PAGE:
// Obtain new sensor values
      pulseBuffer1[index] = analogRead(PULSE1_PIN);
      pulseBuffer2[index] = analogRead(PULSE2_PIN);
    
      // Add values to totals
      pulseTotal1 += pulseBuffer1[index];
      pulseTotal2 += pulseBuffer2[index];
    
      // Advance to next position in array
      index++;
    
      // Wrap index when it exceeds size of buffer
      if(index >= BUFFER_SIZE)
        index = 0;
    
      // Calculate averages
      pulseAverage1 = pulseTotal1 / BUFFER_SIZE;
      pulseAverage2 = pulseTotal2 / BUFFER_SIZE;
    }
    
    /**************************************************
      Detect beats from Pulse Sensors
      - analyes data from Pulse Sensors and looks for
        peaks of appropriate frequency
    ***************************************************/
    void detectBeats() {
      // Detect beat on Pulse Sensor 1
      // - If sensor values rise above threshold and enough time has passed since last beat was detected
      if(pulseAverage1 > peakThreshold && (millis() > lastBeatTime1 + timeThreshold)) {
        beatDetected1 = true;
        lastBeatTime1 = millis();
      }
    
      // Detect beat on Pulse Sensor 2
      //- If sensor values rise above threshold and enough time has passed since last beat was detected
      if(pulseAverage2 > peakThreshold && (millis() > lastBeatTime2 + timeThreshold)) {
        beatDetected2 = true;
        lastBeatTime2 = millis();
      } 
    }
     
  2. TechnoGilles

    TechnoGilles

    7
    0
    Jun 3, 2015
    Hi !

    Here are a few hints (from an experienced hobbyist point of view) :

    1) and 4) The terms "trace" and "plane" refers to PCB (printed circuit board) design. Your diagram seemed to imply that you were designing a PCB so people commented on that assumption.

    Traces are the "lines" of copper linking components together and carrying mostly signals.

    Planes are usually inner layers of copper inside the PCB. They occupy the whole surface of the PCB and are often used to carry power and ground. For example, on a 4 layer PCB, top and bottom layers would carry signal traces while one inner layer would be the ground and the other inner layer would carry the power. For instance, in your design, the inner power plane could be divided in two sections, one for 5V and the other for 12V. One could go even further and separate the 5V power for the digital components from power for the analog ones. The ground plane could also be splitted in sections (which I won't discuss here as it is a whole science in itself and generates a lot of debates !! Let's just say that from experience, a single ground plane with careful component placement will often do the job).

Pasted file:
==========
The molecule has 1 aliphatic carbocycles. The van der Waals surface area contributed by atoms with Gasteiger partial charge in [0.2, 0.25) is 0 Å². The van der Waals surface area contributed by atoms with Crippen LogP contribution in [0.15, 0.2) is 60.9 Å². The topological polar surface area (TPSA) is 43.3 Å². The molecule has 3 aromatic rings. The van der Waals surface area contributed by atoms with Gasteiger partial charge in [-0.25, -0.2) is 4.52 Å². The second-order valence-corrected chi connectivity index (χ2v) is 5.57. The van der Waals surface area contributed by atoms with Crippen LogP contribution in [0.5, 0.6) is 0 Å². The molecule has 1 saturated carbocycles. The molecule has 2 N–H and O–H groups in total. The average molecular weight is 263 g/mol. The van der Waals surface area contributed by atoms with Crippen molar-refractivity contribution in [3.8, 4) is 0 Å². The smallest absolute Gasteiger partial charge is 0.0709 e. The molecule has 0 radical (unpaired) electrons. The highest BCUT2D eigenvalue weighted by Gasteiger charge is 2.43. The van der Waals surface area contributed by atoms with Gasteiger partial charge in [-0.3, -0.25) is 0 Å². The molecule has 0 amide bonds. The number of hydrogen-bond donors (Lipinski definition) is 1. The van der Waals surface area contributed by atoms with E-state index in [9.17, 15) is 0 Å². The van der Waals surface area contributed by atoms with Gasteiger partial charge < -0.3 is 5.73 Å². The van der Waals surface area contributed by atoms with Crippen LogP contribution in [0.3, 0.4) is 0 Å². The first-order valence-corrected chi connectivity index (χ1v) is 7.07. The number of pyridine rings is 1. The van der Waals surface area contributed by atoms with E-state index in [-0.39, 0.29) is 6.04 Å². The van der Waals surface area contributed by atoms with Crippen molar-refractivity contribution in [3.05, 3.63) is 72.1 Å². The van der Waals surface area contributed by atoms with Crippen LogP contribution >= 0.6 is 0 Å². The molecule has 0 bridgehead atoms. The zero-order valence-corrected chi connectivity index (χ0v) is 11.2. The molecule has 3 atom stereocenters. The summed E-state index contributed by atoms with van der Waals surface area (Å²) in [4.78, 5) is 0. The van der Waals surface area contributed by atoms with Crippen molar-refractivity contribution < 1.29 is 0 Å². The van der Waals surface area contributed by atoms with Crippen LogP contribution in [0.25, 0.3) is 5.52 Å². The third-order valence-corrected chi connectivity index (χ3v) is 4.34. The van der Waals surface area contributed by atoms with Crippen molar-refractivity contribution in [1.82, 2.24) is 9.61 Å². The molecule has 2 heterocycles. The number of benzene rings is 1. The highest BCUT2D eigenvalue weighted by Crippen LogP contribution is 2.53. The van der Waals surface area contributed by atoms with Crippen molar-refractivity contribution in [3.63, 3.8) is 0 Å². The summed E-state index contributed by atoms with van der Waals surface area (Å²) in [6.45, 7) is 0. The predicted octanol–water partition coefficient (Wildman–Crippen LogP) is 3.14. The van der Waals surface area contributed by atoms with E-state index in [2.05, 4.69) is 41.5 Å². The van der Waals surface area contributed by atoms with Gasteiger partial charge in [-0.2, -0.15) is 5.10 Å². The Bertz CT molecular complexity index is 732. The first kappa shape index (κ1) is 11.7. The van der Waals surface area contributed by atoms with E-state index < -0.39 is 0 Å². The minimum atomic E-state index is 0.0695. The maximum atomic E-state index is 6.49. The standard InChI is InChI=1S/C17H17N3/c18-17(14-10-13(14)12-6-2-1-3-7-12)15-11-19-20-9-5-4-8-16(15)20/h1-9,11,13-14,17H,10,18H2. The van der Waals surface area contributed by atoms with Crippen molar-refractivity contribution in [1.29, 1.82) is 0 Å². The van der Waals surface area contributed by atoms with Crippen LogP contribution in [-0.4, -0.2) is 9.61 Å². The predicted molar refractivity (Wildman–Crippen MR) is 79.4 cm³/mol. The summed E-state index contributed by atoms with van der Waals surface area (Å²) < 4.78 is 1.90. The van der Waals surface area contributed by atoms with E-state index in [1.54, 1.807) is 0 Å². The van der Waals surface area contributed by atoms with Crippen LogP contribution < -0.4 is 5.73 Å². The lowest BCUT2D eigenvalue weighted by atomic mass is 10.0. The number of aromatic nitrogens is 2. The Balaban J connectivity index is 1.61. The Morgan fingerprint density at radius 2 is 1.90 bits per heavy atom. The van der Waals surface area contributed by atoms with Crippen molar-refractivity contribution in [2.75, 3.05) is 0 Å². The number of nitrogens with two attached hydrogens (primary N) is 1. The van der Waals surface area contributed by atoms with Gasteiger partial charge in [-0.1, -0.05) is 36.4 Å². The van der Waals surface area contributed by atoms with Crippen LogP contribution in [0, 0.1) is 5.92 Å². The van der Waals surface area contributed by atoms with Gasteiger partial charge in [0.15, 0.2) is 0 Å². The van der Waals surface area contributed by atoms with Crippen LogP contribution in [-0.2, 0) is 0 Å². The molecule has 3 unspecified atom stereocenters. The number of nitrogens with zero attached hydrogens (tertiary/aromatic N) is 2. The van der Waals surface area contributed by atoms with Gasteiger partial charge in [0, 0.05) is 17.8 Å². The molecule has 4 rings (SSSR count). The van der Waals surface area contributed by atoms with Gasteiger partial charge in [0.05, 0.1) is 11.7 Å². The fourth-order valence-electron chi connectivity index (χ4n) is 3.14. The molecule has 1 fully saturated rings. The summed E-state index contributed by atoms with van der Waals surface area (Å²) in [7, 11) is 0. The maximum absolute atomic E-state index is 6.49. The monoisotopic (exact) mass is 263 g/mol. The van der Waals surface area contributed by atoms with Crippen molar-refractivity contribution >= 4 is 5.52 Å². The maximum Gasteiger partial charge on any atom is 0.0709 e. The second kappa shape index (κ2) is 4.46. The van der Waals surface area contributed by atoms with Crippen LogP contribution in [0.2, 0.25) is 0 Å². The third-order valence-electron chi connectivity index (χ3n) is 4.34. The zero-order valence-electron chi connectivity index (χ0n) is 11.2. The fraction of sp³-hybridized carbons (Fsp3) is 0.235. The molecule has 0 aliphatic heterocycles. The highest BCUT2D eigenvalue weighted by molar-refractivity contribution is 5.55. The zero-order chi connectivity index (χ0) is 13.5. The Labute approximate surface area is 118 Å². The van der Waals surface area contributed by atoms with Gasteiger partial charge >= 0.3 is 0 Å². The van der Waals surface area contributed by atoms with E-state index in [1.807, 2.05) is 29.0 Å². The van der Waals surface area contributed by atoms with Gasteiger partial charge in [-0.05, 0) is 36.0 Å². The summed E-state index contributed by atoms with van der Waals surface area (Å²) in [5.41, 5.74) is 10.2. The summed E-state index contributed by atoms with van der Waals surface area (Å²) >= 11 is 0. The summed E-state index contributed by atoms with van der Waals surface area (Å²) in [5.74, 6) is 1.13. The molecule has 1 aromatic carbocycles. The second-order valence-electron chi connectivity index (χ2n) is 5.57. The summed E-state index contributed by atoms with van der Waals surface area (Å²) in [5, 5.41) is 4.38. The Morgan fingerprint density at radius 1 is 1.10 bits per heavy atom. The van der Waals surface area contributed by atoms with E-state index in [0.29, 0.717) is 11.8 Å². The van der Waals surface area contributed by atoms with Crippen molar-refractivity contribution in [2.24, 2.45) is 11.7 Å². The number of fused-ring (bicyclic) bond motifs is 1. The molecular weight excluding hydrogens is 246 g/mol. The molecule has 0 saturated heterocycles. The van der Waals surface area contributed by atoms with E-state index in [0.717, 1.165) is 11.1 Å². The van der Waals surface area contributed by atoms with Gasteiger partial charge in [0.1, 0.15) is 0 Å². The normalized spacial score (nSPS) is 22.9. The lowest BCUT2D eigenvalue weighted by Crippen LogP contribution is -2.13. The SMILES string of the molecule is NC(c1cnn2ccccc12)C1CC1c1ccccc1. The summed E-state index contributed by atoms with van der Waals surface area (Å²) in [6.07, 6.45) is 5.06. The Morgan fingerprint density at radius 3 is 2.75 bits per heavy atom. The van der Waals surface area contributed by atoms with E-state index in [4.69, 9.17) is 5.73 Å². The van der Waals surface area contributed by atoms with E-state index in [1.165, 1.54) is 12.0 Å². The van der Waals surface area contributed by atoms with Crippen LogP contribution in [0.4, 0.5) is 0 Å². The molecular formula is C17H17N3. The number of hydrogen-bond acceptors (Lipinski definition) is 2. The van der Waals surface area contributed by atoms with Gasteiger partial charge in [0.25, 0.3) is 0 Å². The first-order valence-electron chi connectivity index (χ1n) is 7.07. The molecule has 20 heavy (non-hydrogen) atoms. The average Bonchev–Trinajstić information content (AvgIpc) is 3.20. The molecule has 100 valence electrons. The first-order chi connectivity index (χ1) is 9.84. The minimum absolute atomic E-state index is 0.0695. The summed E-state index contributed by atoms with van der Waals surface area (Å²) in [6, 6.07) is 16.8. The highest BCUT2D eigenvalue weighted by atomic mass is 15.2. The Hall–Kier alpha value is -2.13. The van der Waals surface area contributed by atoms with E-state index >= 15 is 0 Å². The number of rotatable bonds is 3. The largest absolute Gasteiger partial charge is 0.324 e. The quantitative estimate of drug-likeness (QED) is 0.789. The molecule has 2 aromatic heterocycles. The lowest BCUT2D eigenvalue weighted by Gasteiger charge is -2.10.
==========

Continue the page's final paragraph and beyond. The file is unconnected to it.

On two layers PCB, planes can be achieved by "filling the gap" between component pads and traces with copper. One side could serve as power plane and the other side as ground.

    2) To accomodate large currents such as 2-3Amps, traces indeed need to be wide (in this case, I would probably use a 100mil wide trace). If you will be using wires, yes, it means that the gauge should be chosen carefully. I think in your case, something around 20-22 should do.

    3) If you are not using power and ground planes, keep in mind that you should not be running power and ground wires from component to component. Instead, you should always start from the power source to the devices. It should look like a "spider".

    So in your design, all devices needing 5V should have their own wire from the 5V sournce to their power pin. Same for ground. Then all devices needing 12V should have again their own wire from 12V to their power pin. And again, the ground should have their own wire from the 12V source ground to their ground pin. Finally, there should be one wire (as short as possible) linking the grounds of the 5V source to the ground of the 12V source. Components like capacitors, LEDs, resistor, can be wired directly close to their corresponding devices.